Thursday was a big night for Anthony Hope.
The Surrey student was on-hand as school trustees gave their unanimous approval to an anti-homophobia regulation.
“It’s very validating for me because it signals that the board does care about students like me and students who are LGBTQ (lesbian, gay, bisexual, transgender and questioning), or have gay or lesbian parents or gender identity issues,” said Hope. “The board is recognizing this and saying that it’s okay.”
Prior to coming out, he said, there were times he felt it was far from okay to be gay. He hated himself and was afraid because everything he read about homosexuality seemed to be negative. But when a friend committed suicide as a result of gay bashing, Hope took action.
He was among a group that approached the Surrey Board of Education a year ago, calling for the school district to establish an anti-homophobia policy. A committee comprised of teachers, district staff, parents and students was struck almost immediately, spending months forming a stand-alone regulation aimed at supporting “students, staff and community members of all sexual orientations or gender identities.”
Hope said while the subject is often an emotional one, everyone came to the table with passion and with an open mind. He believes the regulation will spark classroom conversations and result in greater openness and acceptance.
“We’re moving forward and it’s going to counteract the history of Surrey and hopefully change the perception,” said Hope.
The history he refers to goes back more than a decade – but is one that haunts the school district.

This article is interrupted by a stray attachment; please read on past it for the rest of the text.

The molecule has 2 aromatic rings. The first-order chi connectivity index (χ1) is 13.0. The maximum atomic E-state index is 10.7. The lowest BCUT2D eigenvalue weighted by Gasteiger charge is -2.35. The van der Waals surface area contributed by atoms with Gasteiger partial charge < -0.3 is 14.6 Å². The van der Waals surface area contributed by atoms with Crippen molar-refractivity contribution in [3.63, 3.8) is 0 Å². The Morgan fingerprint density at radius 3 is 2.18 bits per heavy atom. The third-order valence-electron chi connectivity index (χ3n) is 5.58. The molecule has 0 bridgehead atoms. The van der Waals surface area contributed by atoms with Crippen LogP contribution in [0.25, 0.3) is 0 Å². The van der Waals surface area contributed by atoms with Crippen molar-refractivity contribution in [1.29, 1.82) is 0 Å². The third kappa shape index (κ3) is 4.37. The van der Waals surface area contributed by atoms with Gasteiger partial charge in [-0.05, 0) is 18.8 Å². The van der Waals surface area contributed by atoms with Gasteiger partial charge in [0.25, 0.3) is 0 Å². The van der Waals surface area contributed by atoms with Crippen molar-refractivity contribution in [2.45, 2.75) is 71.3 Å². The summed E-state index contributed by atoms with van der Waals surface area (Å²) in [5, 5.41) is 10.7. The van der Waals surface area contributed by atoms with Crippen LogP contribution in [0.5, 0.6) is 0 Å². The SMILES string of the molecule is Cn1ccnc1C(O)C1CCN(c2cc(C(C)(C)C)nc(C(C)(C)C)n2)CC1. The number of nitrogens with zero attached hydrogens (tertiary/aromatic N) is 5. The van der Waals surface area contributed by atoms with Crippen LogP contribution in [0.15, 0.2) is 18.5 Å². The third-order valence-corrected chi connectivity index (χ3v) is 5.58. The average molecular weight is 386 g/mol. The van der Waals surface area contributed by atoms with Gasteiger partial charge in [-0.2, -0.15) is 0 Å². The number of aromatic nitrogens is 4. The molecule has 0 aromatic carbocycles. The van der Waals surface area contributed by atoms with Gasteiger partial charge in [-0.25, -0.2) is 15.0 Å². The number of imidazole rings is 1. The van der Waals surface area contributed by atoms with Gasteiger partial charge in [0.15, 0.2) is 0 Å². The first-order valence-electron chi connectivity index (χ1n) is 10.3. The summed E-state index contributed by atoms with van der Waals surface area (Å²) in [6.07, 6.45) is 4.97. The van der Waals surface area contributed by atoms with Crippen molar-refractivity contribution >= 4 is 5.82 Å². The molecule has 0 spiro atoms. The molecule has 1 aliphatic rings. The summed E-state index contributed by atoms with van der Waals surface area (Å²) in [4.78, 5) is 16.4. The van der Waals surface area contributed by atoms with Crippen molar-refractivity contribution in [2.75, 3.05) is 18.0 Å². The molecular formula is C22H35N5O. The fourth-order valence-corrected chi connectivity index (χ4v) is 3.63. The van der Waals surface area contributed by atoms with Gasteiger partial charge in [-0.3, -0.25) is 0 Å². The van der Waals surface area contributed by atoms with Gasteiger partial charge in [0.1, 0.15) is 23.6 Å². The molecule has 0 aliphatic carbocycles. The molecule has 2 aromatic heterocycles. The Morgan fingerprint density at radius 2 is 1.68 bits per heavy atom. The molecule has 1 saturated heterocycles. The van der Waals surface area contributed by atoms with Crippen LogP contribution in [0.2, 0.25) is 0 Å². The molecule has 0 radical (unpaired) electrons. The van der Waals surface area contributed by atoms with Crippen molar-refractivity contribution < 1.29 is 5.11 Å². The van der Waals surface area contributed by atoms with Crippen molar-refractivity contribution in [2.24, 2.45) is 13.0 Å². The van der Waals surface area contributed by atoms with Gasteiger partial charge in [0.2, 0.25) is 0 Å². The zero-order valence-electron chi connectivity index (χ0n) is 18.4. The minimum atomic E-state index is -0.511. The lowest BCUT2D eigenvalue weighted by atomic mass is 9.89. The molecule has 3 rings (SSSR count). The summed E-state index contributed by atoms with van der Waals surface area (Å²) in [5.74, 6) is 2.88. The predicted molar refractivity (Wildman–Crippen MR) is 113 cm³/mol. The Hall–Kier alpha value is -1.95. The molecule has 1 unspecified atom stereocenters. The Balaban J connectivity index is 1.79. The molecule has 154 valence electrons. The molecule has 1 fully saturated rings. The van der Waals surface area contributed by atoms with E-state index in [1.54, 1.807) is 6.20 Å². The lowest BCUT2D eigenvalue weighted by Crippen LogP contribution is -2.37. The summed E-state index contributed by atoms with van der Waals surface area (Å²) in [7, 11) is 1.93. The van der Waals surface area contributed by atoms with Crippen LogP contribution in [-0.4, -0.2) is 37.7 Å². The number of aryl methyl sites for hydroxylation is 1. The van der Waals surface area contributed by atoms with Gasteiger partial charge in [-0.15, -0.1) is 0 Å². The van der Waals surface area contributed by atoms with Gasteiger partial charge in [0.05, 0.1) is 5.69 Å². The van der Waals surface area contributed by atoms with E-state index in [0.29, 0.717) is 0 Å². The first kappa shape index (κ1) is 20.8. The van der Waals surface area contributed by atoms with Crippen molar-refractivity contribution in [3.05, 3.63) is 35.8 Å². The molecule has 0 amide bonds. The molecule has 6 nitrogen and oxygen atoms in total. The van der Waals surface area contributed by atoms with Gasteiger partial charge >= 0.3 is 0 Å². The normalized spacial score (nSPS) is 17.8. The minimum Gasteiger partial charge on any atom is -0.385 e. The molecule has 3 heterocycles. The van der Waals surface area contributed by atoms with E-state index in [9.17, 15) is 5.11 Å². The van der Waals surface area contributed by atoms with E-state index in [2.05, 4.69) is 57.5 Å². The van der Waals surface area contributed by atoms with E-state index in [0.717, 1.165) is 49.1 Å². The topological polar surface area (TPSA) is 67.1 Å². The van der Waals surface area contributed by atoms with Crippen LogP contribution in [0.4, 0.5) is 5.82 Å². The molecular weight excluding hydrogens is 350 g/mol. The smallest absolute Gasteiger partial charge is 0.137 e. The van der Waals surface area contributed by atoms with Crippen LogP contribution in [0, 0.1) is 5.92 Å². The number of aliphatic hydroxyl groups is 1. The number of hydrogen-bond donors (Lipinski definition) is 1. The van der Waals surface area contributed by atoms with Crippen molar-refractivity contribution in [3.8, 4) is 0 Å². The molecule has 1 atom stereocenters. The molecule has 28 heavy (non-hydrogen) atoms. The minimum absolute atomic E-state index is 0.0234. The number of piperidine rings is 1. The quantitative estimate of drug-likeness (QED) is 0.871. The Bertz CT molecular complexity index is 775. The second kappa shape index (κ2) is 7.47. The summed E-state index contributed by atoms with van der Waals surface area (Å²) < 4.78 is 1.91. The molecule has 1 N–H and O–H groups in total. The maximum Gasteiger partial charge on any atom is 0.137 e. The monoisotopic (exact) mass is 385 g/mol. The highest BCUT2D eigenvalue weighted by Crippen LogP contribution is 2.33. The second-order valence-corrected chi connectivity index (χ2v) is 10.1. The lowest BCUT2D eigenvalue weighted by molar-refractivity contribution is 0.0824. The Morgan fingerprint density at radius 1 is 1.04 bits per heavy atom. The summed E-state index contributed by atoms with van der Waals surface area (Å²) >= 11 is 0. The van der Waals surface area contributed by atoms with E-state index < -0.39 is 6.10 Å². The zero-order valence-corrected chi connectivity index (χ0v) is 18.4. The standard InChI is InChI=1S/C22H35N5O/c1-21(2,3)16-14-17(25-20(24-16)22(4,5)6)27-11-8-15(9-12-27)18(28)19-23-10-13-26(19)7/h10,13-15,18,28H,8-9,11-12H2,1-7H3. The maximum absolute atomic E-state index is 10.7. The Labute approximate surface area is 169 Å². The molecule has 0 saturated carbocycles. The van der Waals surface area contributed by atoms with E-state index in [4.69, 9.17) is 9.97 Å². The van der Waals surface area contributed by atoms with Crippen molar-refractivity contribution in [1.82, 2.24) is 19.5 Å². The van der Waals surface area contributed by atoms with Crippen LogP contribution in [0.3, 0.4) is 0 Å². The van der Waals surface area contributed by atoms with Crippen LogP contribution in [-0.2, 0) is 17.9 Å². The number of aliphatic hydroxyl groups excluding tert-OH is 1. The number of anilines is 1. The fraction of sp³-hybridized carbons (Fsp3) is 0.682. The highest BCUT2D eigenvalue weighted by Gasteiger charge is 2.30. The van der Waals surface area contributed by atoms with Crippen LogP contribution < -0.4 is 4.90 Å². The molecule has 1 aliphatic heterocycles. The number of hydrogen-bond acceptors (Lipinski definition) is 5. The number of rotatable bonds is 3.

It began in 1997 when a primary teacher named James Chamberlain asked the board of the day to approved three children’s books featuring same-sex parents. His request was denied, sparking legal action that spanned years, divided the community, garnered national attention and proceeded all the way to the Supreme Court of Canada.
On Thursday, Chamberlain, now a vice-principal in Vancouver, said he was “cautiously optimistic” about Surrey’s new regulation.
“A regulation or policy is only as good as the paper it’s written on unless you have a really good implementation policy,” he said. “Because of their history and the perpetuation of homophobia by previous trustees… there’s a bigger onus on Surrey.”
Jordan Tinney, deputy superintendent, acknowledged there remains much work to be done in the fall, including developing staff resources and training programs, educating students and parents about the regulation and weaving it into age-appropriate curriculum.
He lauded the committee members, in particular the youth, for their dedication, noting there were many long, open and frank conversations before pens were put to paper.
“The impact of the student voice at the table was significant and substantial,” said Tinney.
“We hope this will close one or more books on our history…and show we’re ready to move forward.”
There are 23 other school districts in B.C. that have also established anti-homophobia regulations and policies.